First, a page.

8. I think this thread's last couple of pages support Ian's comments admirably.
  9. That seems odd to me, too. Granted, I haven't run more than a couple HQ:G games since its release, but I ran RQ1, 2, 3 for years. Players in those games were a LOT more cautious than the players in my current HQ:G campaign. They generally look for the most heroic way to approach a problem rather than spending a lot of time trying to stack all the odds in their favor. The game has seen some truly memorable feats of derring-do and its only just now approaching its first anniversary.
  10. Agreed. If a setting becomes laden with too much canon, it ceases to be a jumping board for story-telling and becomes quicksand instead. Great stories are left untold while their tellers dig through layers of documentation to ensure that orthodoxy is maintained. At that point, the only safe course lies in stories provided by the priesthood. If those aren't provided in rapid succession, the laity quickly becomes restless.
  11. I agree completely with your comparison of the two rulesets, Lemurion, and I give a hearty "Hear him! Hear him" to your final statement:
  12. Thanks, Ian! I agree that this is an issue that doesn't merit (or benefit) from a hard-and-fast rule. There are lots of ways to approach an Ability that a player isn't getting enjoyable use from and the narrator and player should choose what works best for the situation. That sort of flexibility as both a GM and player is the main reason I love Heroquest.
  13. For a game company to grow, its fanbase must also grow. For a fanbase to grow, fans must spend more effort finding ways to welcome newcomers than in blocking them at the gate.
  14. Oddly enough, Aprewett, I just had something like this come up in my Gloranthan HQ game and it made me think of this thread! A hero had a running enmity with an NPC that they had sunk development points into to raise to a pretty respectable level (those Anmangarn really know how to get their hate on). The long-standing rivalry ended when the NPCs "friends" goaded him into ambushing the PC and then stood back and watched the fun. With her rival dead, the PC was left with an Ability that she'd sunk a lot of points into that no longer had any application. We discussed ways to address it and came up with these options: Transfer the hatred to the NPCs clan or bloodline (this didn't work in this instance, because the NPCs clan didn't like him anymore than the PC and the PC actually had good friends among them). Transfer the points invested from the obsolete ability to a similar ability. This didn't work for her because she'd sunk enough points in it that it would have been jarring to suddenly have another relationship plunge from the irritating to the level of bloodlust. Start a new Ability that can be traced back to the obsolete Ability. This is what we settled on. She came up with the idea that the experience had left her more resistant to provocation, so we started a new Ability (Thick Skinned) for her at 13 plus the points she'd invested in the hatred Ability. The end result is that one Ability that no longer has any real value in play has been replaced with another of equal value that the player is already having fun with - and fun is the name of the game! I'm sure there are different approaches that work better for other folks, but this sort of collaboration works well for me and my group. I hope you find this helpful!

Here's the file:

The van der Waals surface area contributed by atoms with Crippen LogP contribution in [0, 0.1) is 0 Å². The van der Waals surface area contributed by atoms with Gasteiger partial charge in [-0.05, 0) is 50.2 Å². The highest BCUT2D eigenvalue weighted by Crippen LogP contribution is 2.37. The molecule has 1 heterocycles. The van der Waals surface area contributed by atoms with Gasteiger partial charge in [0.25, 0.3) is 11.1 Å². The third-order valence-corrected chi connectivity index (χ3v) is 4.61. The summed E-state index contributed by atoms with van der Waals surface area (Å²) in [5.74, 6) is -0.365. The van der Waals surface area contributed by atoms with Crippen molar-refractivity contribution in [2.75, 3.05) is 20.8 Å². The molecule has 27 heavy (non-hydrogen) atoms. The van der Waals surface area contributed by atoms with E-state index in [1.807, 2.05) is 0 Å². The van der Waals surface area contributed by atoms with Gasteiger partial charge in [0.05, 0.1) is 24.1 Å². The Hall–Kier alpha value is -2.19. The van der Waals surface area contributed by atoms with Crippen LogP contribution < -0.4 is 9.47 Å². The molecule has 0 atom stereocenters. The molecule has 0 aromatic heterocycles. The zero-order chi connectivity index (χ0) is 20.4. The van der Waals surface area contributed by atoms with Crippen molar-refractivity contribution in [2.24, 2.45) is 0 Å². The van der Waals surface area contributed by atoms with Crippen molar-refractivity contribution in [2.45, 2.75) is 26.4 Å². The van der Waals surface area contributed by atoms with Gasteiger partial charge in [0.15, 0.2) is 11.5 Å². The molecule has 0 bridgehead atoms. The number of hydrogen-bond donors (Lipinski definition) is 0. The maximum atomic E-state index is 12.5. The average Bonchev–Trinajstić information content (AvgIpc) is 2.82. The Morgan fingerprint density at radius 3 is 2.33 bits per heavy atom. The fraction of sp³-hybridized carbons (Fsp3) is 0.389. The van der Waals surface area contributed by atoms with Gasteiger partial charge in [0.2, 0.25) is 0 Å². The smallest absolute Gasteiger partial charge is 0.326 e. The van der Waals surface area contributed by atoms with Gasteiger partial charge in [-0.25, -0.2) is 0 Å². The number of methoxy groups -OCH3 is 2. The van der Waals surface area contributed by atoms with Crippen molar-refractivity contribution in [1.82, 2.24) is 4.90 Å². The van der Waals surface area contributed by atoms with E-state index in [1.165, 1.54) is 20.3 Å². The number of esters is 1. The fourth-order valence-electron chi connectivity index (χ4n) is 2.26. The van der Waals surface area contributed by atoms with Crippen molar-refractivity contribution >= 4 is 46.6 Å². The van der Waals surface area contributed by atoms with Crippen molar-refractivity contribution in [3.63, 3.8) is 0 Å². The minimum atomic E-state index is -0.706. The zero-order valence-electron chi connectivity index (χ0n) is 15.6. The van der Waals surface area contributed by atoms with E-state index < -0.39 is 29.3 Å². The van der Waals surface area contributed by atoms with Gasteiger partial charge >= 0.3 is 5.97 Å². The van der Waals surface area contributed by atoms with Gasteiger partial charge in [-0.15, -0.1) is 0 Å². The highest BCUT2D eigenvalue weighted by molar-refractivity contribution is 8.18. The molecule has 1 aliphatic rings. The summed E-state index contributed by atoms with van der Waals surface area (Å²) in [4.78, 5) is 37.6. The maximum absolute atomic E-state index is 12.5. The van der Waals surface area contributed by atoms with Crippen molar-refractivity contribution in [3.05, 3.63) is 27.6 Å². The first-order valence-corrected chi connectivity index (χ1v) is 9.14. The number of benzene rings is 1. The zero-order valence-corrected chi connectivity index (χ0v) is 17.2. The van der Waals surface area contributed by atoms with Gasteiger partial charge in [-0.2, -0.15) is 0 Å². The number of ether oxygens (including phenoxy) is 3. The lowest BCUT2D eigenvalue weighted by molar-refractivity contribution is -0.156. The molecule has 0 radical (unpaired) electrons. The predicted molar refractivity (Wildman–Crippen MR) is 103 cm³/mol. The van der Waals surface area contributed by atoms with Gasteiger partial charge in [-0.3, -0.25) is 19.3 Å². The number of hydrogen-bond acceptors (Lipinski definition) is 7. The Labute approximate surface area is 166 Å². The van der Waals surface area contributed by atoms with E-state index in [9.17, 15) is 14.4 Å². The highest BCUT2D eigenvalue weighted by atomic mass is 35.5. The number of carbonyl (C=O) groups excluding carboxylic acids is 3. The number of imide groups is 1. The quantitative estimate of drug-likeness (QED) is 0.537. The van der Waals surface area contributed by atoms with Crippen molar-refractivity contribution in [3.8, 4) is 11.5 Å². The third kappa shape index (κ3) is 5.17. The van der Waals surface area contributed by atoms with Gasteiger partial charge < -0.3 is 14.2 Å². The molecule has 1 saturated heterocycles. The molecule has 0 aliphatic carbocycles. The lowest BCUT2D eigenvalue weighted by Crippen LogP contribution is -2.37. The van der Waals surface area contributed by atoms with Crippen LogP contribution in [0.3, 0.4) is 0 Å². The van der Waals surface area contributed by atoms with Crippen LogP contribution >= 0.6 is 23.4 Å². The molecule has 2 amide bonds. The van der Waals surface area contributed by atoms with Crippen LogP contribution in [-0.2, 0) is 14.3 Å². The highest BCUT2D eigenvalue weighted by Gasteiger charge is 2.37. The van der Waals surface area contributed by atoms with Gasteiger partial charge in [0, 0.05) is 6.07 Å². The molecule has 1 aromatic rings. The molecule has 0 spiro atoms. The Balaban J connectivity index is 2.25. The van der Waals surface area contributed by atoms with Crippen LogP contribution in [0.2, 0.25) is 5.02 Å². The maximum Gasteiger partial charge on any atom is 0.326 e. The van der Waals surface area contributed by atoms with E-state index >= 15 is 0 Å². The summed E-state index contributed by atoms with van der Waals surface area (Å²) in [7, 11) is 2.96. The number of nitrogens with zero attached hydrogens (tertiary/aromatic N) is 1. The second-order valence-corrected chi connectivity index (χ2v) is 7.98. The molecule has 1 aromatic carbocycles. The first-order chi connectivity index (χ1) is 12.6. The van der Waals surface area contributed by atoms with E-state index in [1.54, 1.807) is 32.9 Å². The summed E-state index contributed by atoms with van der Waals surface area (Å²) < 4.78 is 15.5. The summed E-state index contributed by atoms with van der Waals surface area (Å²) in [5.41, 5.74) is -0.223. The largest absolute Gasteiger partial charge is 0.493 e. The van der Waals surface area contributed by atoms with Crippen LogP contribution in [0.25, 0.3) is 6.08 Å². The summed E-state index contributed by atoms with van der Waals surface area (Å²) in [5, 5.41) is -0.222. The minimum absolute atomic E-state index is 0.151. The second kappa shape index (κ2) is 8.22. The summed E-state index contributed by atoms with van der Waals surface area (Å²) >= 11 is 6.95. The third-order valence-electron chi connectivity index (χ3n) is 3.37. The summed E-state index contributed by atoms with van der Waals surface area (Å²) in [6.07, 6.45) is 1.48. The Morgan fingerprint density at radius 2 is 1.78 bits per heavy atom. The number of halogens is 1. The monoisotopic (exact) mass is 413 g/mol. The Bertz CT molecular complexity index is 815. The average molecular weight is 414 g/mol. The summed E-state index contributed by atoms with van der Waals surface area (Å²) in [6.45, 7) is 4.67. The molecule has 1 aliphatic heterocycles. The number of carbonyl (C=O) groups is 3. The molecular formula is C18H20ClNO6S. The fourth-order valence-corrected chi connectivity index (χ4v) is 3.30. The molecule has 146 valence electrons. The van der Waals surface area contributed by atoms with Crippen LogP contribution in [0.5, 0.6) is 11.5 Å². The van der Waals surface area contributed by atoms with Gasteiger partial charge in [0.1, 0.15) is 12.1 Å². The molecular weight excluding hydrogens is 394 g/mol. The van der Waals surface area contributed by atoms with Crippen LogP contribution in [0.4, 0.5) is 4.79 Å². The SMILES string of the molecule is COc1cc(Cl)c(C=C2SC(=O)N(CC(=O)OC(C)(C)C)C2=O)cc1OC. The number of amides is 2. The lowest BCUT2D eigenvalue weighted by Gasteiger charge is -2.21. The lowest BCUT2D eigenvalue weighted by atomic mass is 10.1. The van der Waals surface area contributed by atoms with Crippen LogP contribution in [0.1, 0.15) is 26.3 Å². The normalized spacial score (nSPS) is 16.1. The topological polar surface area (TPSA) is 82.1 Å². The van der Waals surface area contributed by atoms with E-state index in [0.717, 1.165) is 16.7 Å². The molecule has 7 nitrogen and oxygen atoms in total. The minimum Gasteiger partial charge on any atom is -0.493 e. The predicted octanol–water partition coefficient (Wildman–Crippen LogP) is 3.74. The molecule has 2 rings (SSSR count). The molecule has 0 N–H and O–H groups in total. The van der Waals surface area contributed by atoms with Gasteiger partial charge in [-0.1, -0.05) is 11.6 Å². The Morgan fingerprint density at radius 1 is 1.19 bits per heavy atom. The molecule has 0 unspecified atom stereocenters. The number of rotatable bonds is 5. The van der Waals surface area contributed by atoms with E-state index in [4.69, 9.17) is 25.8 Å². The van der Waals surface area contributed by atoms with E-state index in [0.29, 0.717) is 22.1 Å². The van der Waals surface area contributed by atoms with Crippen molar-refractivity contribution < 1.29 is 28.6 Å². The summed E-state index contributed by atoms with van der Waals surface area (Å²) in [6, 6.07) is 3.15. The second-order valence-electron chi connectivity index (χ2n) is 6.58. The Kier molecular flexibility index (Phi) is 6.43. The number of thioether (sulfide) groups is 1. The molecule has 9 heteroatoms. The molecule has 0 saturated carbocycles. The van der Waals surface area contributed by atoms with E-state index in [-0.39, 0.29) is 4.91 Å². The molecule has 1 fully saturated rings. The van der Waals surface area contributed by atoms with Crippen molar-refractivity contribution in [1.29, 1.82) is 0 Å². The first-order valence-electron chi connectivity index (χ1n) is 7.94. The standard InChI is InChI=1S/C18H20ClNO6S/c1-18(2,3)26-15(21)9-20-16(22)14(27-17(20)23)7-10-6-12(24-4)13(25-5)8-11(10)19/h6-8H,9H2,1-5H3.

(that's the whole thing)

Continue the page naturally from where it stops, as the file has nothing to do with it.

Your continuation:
15. Hi, ColoradoCthulhu! If you don't mind me asking, what are you planning to use RQ or HQ for? Or were you just curious about the differences between them?